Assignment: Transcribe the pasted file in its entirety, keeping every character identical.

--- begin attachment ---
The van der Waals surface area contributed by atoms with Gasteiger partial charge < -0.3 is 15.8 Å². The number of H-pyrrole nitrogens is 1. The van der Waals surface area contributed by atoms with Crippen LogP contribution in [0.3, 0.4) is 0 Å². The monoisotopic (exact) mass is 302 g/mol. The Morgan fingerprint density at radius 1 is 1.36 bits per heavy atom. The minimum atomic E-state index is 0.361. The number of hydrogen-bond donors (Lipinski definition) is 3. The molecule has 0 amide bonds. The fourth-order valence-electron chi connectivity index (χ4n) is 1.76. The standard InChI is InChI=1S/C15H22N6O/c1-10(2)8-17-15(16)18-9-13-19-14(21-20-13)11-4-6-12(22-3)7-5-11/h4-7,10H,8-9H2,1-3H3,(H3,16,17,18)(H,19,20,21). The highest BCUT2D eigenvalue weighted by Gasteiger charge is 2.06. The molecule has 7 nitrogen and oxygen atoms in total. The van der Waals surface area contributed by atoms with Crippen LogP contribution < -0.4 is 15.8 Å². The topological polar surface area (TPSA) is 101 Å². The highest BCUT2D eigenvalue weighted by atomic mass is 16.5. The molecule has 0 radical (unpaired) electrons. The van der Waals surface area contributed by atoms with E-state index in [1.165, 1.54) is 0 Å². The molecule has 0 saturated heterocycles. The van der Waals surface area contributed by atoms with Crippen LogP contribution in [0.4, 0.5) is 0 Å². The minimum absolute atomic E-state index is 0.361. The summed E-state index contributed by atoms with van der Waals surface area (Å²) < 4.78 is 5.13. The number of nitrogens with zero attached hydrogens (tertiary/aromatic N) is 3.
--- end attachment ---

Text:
The van der Waals surface area contributed by atoms with Gasteiger partial charge < -0.3 is 15.8 Å². The number of H-pyrrole nitrogens is 1. The van der Waals surface area contributed by atoms with Crippen LogP contribution in [0.3, 0.4) is 0 Å². The monoisotopic (exact) mass is 302 g/mol. The Morgan fingerprint density at radius 1 is 1.36 bits per heavy atom. The minimum atomic E-state index is 0.361. The number of hydrogen-bond donors (Lipinski definition) is 3. The molecule has 0 amide bonds. The fourth-order valence-electron chi connectivity index (χ4n) is 1.76. The standard InChI is InChI=1S/C15H22N6O/c1-10(2)8-17-15(16)18-9-13-19-14(21-20-13)11-4-6-12(22-3)7-5-11/h4-7,10H,8-9H2,1-3H3,(H3,16,17,18)(H,19,20,21). The highest BCUT2D eigenvalue weighted by Gasteiger charge is 2.06. The molecule has 7 nitrogen and oxygen atoms in total. The van der Waals surface area contributed by atoms with Crippen LogP contribution < -0.4 is 15.8 Å². The topological polar surface area (TPSA) is 101 Å². The highest BCUT2D eigenvalue weighted by atomic mass is 16.5. The molecule has 0 radical (unpaired) electrons. The van der Waals surface area contributed by atoms with E-state index in [1.165, 1.54) is 0 Å². The molecule has 0 saturated heterocycles. The van der Waals surface area contributed by atoms with Crippen LogP contribution in [0.4, 0.5) is 0 Å². The minimum absolute atomic E-state index is 0.361. The summed E-state index contributed by atoms with van der Waals surface area (Å²) < 4.78 is 5.13. The number of nitrogens with zero attached hydrogens (tertiary/aromatic N) is 3.